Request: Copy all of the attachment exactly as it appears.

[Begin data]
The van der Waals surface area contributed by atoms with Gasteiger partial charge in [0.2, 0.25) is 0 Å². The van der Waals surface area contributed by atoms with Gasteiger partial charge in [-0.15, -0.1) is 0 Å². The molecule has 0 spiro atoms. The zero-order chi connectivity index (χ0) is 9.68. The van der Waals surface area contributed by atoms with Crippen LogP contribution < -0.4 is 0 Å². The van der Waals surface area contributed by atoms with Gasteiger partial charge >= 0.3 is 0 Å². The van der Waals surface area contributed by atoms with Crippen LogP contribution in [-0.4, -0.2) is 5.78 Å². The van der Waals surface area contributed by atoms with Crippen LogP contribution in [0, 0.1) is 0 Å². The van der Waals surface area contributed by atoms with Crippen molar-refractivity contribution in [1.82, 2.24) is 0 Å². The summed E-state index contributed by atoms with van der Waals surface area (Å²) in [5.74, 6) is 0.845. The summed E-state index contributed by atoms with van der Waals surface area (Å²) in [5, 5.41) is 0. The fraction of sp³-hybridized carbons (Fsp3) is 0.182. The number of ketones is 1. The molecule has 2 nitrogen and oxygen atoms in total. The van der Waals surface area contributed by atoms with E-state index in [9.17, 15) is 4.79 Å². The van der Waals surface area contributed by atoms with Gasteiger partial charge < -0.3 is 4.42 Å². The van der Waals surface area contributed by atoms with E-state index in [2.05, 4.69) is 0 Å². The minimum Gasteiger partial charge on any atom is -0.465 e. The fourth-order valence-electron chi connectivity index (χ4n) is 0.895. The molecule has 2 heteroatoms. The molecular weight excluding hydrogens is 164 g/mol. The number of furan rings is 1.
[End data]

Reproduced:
The van der Waals surface area contributed by atoms with Gasteiger partial charge in [0.2, 0.25) is 0 Å². The van der Waals surface area contributed by atoms with Gasteiger partial charge in [-0.15, -0.1) is 0 Å². The molecule has 0 spiro atoms. The zero-order chi connectivity index (χ0) is 9.68. The van der Waals surface area contributed by atoms with Crippen LogP contribution < -0.4 is 0 Å². The van der Waals surface area contributed by atoms with Gasteiger partial charge >= 0.3 is 0 Å². The van der Waals surface area contributed by atoms with Crippen LogP contribution in [-0.4, -0.2) is 5.78 Å². The van der Waals surface area contributed by atoms with Crippen LogP contribution in [0, 0.1) is 0 Å². The van der Waals surface area contributed by atoms with Crippen molar-refractivity contribution in [1.82, 2.24) is 0 Å². The summed E-state index contributed by atoms with van der Waals surface area (Å²) in [5.74, 6) is 0.845. The summed E-state index contributed by atoms with van der Waals surface area (Å²) in [5, 5.41) is 0. The fraction of sp³-hybridized carbons (Fsp3) is 0.182. The number of ketones is 1. The molecule has 2 nitrogen and oxygen atoms in total. The van der Waals surface area contributed by atoms with E-state index in [9.17, 15) is 4.79 Å². The van der Waals surface area contributed by atoms with Gasteiger partial charge < -0.3 is 4.42 Å². The van der Waals surface area contributed by atoms with E-state index in [2.05, 4.69) is 0 Å². The minimum Gasteiger partial charge on any atom is -0.465 e. The fourth-order valence-electron chi connectivity index (χ4n) is 0.895. The molecule has 2 heteroatoms. The molecular weight excluding hydrogens is 164 g/mol. The number of furan rings is 1.